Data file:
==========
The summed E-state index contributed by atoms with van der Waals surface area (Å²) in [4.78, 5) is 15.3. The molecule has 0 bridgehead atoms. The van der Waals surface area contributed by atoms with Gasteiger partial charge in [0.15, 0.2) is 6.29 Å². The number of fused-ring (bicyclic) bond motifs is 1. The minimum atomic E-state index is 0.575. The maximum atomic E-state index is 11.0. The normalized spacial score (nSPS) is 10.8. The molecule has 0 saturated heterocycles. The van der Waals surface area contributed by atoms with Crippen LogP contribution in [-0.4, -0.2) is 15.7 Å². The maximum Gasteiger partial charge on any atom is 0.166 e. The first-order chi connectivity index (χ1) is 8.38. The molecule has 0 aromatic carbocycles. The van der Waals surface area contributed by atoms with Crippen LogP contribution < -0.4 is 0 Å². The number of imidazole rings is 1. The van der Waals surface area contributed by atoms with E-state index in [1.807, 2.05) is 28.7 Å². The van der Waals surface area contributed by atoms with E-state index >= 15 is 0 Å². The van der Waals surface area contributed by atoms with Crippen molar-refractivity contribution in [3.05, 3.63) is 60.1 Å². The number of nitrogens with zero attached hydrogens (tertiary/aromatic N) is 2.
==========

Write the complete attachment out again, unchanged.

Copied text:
The summed E-state index contributed by atoms with van der Waals surface area (Å²) in [4.78, 5) is 15.3. The molecule has 0 bridgehead atoms. The van der Waals surface area contributed by atoms with Gasteiger partial charge in [0.15, 0.2) is 6.29 Å². The number of fused-ring (bicyclic) bond motifs is 1. The minimum atomic E-state index is 0.575. The maximum atomic E-state index is 11.0. The normalized spacial score (nSPS) is 10.8. The molecule has 0 saturated heterocycles. The van der Waals surface area contributed by atoms with Crippen LogP contribution in [-0.4, -0.2) is 15.7 Å². The maximum Gasteiger partial charge on any atom is 0.166 e. The first-order chi connectivity index (χ1) is 8.38. The molecule has 0 aromatic carbocycles. The van der Waals surface area contributed by atoms with Crippen LogP contribution < -0.4 is 0 Å². The number of imidazole rings is 1. The van der Waals surface area contributed by atoms with E-state index in [1.807, 2.05) is 28.7 Å². The van der Waals surface area contributed by atoms with E-state index >= 15 is 0 Å². The van der Waals surface area contributed by atoms with Crippen molar-refractivity contribution in [3.05, 3.63) is 60.1 Å². The number of nitrogens with zero attached hydrogens (tertiary/aromatic N) is 2.